Wednesday, May 23, 2018

A Very Good Hamvention

I had a very good Hamvention.

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Here is a short explanation for newcomers to this blog so that my Hamvention stories make more sense.

I am well known in ham radio having written over 1,200 articles for various ham radio publications as well as having authored a half dozen books on the subject. The caveat is that my notoriety was accomplished as a male, so my male name and ham radio call sign are recognized by people who have been in ham radio for awhile. However, I have been attending Hamvention and other ham radio conferences as a female for the past nine years.

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Thursday evening, I attended my ham radio group's board of directors' meeting. Normally, we hold it in a meeting room at whatever hotel we use for our Hamvention stay. However, one of the board members lives in Dayton and invited us to his home for the meeting, so that is where we met this year.

I had met our host's wife numerous times when I attended Hamvention as a male and we got along swimmingly, but I had not seen her since I began attending as a female. I thought she would be OK with it, but you never know.

Her reaction when she saw me was better than OK. First, she complimented me profusely on my hair, then she gave me a big hug and complimented me again.

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Friday morning, my group has a forum at Hamvention and I spoke briefly to encourage folks to contribute to my group's quarterly publication which I edit. (That's me at the lectern in the first photo).

After the forum, a fellow came over to talk to me. He is a member of our organization and I have probably seen him at every Hamvention I have attended during the past 10 to 15 years.

The gent asked me, "How are you related to Stan Horzepa?"

I sure did not see that coming!

It took a little convincing before he realized what was what. He seemed to be OK with it because he was very pleasant when I ran into him again during the weekend.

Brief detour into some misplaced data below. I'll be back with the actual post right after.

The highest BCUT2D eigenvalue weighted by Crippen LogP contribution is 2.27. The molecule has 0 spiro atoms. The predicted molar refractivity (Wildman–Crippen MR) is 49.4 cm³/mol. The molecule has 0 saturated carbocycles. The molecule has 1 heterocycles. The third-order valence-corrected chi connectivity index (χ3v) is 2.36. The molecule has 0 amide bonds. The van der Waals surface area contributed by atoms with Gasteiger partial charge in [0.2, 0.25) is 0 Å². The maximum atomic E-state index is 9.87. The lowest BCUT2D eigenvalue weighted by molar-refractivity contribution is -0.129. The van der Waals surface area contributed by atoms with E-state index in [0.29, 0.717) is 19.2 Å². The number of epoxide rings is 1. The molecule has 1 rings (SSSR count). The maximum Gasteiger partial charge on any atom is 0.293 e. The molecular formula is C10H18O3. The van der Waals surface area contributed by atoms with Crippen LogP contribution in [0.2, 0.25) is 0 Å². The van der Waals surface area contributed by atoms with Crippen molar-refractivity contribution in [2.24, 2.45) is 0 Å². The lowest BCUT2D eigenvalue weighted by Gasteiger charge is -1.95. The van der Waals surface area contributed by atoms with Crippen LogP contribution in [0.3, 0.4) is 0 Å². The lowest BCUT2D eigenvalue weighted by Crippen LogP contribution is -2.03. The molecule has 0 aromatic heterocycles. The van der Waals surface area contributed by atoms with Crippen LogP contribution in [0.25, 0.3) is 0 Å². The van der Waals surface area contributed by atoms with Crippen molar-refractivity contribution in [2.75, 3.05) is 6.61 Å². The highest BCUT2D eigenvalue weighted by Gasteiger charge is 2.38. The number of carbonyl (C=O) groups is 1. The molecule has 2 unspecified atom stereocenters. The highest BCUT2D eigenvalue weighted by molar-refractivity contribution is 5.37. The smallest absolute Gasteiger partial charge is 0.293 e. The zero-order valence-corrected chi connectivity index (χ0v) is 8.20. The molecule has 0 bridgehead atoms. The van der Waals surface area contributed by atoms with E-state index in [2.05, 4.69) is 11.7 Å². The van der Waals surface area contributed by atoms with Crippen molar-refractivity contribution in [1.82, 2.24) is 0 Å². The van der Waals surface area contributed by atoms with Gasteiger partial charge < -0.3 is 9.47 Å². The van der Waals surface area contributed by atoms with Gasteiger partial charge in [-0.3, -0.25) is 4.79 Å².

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Similarly, while I was staffing our booth at the convention on Saturday, a stranger comes up to me, looked at my old pre-Stana call sign badge and said, "You're not Stan Horzepa."

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On the other hand, a lot of people are now accustomed to me as Stana nee Stan. Countless people came to our booth and spoke with me while addressing me as "Stana."

Saturday evening, I attended the Hamvention Awards Dinner. This is the same dinner I attended two years ago when I received the Hamvention Special Achievement Award. Past award winners are often invited back and that is why I was in attendance. The second photo shows me dressed to kill for the dinner. I received a handful of compliments from the women in attendance (they loved my retro dress).

There were approximately 70 attendees and besides the award winners, the other attendees were the makers and shakers of ham radio and their spouses — a very prestigious group. Everyone I encountered addressed me as "Stana" and proudly introduced me to their spouses.

They treated me as a woman and I never felt more accepted.

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A half dozen Femulate readers (you know who you are) showed up at the booth to say, "Hello." I have met all but one at past Hamventions.

One, Jenna, brought a copy of one of my books that she had in her library and I was happy to personally autograph it for her.

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I guess I make a lasting impression.